Today, many decades later, I am not keen on any part of a fried egg and do not eat eggs prepared in this way. I much prefer omelettes and hard-boiled eggs. However, I do enjoy making them for other people, The challenge is to avoid breaking the yoke. 

 

 

Photo by Pixabay on Pexels.com

The first time I ate rice

rice

 

I had a difficult birth. Both my mother and I nearly died when I was born. For the first few weeks of my life, I was not a healthy baby; my future was uncertain. Then, as I grew a little, I was a poor eater. My mother, who worried about me greatly, felt that it was best that I only ate what I liked. As a result, I became a fussy and unadventurous eater. My immediate reaction on being offered something that was outside the tiny range of foods that I was prepared to eat, was to refuse it.

Although at an early age, I was happy to eat tomato sauce either with pasta, which I still enjoy, or with baked beans, which I now dislike intensely. I recall eating a fresh (i.e. uncooked) tomato for the first time when I was about 13.

When I was 20, I joined some friends on a camping trip in France. We travelled around the country by car, camping at night. We would eat picnics for lunch and visit restaurants in the evening. One of our camping places was at Banyuls on the Mediterranean coast of France close to the Spanish border. One evening, we drove across the border to Port Bou in Spain. Naturally as we were in Spain, my friends ordered paella.

Paella, as many people know, is a rice based dish. I was a bit skeptical because I had managed to avoid eating rice (and rice pudding) prior to this brief trip to Spain. Something attracted me to the paella, maybe it was hunger or its delicious appearance, and I tried a portion. As for the rice, it was love at first bite. Since then, I have been a great fan of rice, which I had never tried during the first 20 years of my life. I still dislike rice pudding as it is made in the UK. In contrast, I really enjoy phirni, an Indian version of rice pudding.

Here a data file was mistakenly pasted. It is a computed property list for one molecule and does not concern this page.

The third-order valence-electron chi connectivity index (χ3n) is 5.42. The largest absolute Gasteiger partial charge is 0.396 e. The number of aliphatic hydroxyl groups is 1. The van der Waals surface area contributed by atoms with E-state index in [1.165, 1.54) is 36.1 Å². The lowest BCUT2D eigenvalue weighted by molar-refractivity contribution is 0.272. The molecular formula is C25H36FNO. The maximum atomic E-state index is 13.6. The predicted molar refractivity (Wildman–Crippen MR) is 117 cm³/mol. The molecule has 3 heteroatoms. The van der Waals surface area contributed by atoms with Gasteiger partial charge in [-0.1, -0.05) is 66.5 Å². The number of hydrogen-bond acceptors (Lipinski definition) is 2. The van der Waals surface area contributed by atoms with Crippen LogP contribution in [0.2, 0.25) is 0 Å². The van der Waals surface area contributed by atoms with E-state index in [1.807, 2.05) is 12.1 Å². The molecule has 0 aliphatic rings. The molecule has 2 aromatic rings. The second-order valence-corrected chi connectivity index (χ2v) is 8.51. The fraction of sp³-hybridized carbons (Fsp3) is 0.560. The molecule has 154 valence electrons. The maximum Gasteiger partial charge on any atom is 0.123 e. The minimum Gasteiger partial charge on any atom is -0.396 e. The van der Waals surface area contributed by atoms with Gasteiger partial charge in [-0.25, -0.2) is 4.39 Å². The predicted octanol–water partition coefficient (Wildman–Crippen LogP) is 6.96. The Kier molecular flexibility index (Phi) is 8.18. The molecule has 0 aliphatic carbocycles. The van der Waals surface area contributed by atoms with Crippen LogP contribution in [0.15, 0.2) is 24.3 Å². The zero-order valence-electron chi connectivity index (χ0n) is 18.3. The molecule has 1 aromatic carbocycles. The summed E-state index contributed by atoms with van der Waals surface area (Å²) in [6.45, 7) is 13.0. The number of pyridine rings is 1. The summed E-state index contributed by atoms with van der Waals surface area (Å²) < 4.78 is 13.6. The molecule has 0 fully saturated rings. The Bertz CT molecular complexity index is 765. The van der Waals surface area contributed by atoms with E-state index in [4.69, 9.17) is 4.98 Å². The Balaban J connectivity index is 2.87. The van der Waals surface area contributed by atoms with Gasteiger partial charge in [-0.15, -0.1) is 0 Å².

Since that trip to Port Bou, my tastes have become quite adventurous. I rarely refuse trying something new, even if only once.

Looking back on my childhood, I now realise that my very conservative tastes deprived me of the delights of many of the gourmet meals, which my parents enjoyed while travelling with me and my sister. They would enjoy fine French or Italian food whilst I stuck to my ham or steak and chips. 

Well, as the French say À chacun son goût. I am glad that mygoût has become more exciting.

 

 

Train to Florence

Settebello_power_car

 

Until I was about 17 years old, my parents used to take my sister and I for long trips to Florence and Venice every year. Often, we would fly from London to Milan, and then take a train to Florence. Frequently, our reserved seats were occupied by other passengers, who would only shift elsewhere when we had got the carriage’s conductor to intervene on our behalf.

Here is an extract from my reminiscences of childhood travel in Italy from my book “Charlie Chaplin waved to me“:

“Once we were seated in our reserved seats, we began to enjoy the 3 hour journey to Florence. Within minutes of entering our carriage or compartment, my mother would begin to strike up a conversation with whoever was sitting nearby. My mother and two of her three brothers, one of whom lived in London and the other in Cape Town, were always happy to initiate conversations with complete strangers. Her only sister and other brother were less inclined to do this. Mostly, our fellow passengers were Italian, but once I recall sharing a compartment with an elderly American lady who was considerably older than my parents. After a few minutes of friendly conversation, she revealed that her son was none other but the world-famous violinist Isaac Stern (1920-2001), who was born 3 months before my mother.